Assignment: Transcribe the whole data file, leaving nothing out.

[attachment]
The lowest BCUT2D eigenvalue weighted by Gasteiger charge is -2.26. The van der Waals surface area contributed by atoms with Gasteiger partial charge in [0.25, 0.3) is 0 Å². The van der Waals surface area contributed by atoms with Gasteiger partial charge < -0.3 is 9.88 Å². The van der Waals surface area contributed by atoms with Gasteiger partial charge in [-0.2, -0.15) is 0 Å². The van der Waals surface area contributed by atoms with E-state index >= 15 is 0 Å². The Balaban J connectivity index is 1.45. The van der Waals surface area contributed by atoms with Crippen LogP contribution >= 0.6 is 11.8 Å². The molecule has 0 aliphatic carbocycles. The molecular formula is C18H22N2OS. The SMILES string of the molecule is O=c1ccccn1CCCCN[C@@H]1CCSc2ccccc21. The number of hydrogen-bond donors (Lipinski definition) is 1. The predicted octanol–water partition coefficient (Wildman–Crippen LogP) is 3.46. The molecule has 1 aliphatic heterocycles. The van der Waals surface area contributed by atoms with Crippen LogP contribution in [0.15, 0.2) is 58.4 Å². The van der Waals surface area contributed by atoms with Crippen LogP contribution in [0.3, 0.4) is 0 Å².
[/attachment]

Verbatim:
The lowest BCUT2D eigenvalue weighted by Gasteiger charge is -2.26. The van der Waals surface area contributed by atoms with Gasteiger partial charge in [0.25, 0.3) is 0 Å². The van der Waals surface area contributed by atoms with Gasteiger partial charge < -0.3 is 9.88 Å². The van der Waals surface area contributed by atoms with Gasteiger partial charge in [-0.2, -0.15) is 0 Å². The van der Waals surface area contributed by atoms with E-state index >= 15 is 0 Å². The Balaban J connectivity index is 1.45. The van der Waals surface area contributed by atoms with Crippen LogP contribution >= 0.6 is 11.8 Å². The molecule has 0 aliphatic carbocycles. The molecular formula is C18H22N2OS. The SMILES string of the molecule is O=c1ccccn1CCCCN[C@@H]1CCSc2ccccc21. The number of hydrogen-bond donors (Lipinski definition) is 1. The predicted octanol–water partition coefficient (Wildman–Crippen LogP) is 3.46. The molecule has 1 aliphatic heterocycles. The van der Waals surface area contributed by atoms with Crippen LogP contribution in [0.15, 0.2) is 58.4 Å². The van der Waals surface area contributed by atoms with Crippen LogP contribution in [0.3, 0.4) is 0 Å².